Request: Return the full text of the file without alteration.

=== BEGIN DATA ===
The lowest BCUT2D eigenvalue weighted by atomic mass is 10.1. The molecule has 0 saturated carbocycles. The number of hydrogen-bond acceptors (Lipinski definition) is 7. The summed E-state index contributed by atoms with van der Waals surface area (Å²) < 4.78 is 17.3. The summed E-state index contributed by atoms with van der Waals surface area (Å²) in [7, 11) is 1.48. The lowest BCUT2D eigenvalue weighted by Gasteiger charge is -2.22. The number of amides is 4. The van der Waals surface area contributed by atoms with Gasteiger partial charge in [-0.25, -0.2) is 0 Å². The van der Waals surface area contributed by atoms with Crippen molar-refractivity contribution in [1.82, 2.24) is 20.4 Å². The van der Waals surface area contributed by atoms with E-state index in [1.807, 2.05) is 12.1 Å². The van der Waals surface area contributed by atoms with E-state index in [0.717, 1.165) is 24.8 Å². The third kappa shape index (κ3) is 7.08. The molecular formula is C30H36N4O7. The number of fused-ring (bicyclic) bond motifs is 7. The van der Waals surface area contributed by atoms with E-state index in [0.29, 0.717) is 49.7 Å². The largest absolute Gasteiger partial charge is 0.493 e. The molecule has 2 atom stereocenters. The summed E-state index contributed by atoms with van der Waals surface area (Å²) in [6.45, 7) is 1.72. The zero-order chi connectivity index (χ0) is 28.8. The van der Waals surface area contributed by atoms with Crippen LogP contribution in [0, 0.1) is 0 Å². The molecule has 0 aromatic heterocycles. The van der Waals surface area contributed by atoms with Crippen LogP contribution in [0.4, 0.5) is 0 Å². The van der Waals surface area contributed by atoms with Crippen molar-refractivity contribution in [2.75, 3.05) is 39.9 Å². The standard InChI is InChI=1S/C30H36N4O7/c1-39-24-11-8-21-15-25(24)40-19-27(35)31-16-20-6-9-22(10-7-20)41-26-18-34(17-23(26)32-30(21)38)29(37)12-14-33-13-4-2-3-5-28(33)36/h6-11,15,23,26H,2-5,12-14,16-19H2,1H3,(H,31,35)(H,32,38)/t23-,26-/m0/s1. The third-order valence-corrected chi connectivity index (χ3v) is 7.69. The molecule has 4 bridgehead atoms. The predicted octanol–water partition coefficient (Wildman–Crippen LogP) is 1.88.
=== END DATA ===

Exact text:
The lowest BCUT2D eigenvalue weighted by atomic mass is 10.1. The molecule has 0 saturated carbocycles. The number of hydrogen-bond acceptors (Lipinski definition) is 7. The summed E-state index contributed by atoms with van der Waals surface area (Å²) < 4.78 is 17.3. The summed E-state index contributed by atoms with van der Waals surface area (Å²) in [7, 11) is 1.48. The lowest BCUT2D eigenvalue weighted by Gasteiger charge is -2.22. The number of amides is 4. The van der Waals surface area contributed by atoms with Gasteiger partial charge in [-0.25, -0.2) is 0 Å². The van der Waals surface area contributed by atoms with Crippen molar-refractivity contribution in [1.82, 2.24) is 20.4 Å². The van der Waals surface area contributed by atoms with E-state index in [1.807, 2.05) is 12.1 Å². The van der Waals surface area contributed by atoms with E-state index in [0.717, 1.165) is 24.8 Å². The third kappa shape index (κ3) is 7.08. The molecular formula is C30H36N4O7. The number of fused-ring (bicyclic) bond motifs is 7. The van der Waals surface area contributed by atoms with E-state index in [0.29, 0.717) is 49.7 Å². The largest absolute Gasteiger partial charge is 0.493 e. The molecule has 2 atom stereocenters. The summed E-state index contributed by atoms with van der Waals surface area (Å²) in [6.45, 7) is 1.72. The zero-order chi connectivity index (χ0) is 28.8. The van der Waals surface area contributed by atoms with Crippen LogP contribution in [0, 0.1) is 0 Å². The molecule has 0 aromatic heterocycles. The van der Waals surface area contributed by atoms with Crippen LogP contribution in [0.4, 0.5) is 0 Å². The van der Waals surface area contributed by atoms with Crippen molar-refractivity contribution in [2.75, 3.05) is 39.9 Å². The standard InChI is InChI=1S/C30H36N4O7/c1-39-24-11-8-21-15-25(24)40-19-27(35)31-16-20-6-9-22(10-7-20)41-26-18-34(17-23(26)32-30(21)38)29(37)12-14-33-13-4-2-3-5-28(33)36/h6-11,15,23,26H,2-5,12-14,16-19H2,1H3,(H,31,35)(H,32,38)/t23-,26-/m0/s1. The third-order valence-corrected chi connectivity index (χ3v) is 7.69. The molecule has 4 bridgehead atoms. The predicted octanol–water partition coefficient (Wildman–Crippen LogP) is 1.88.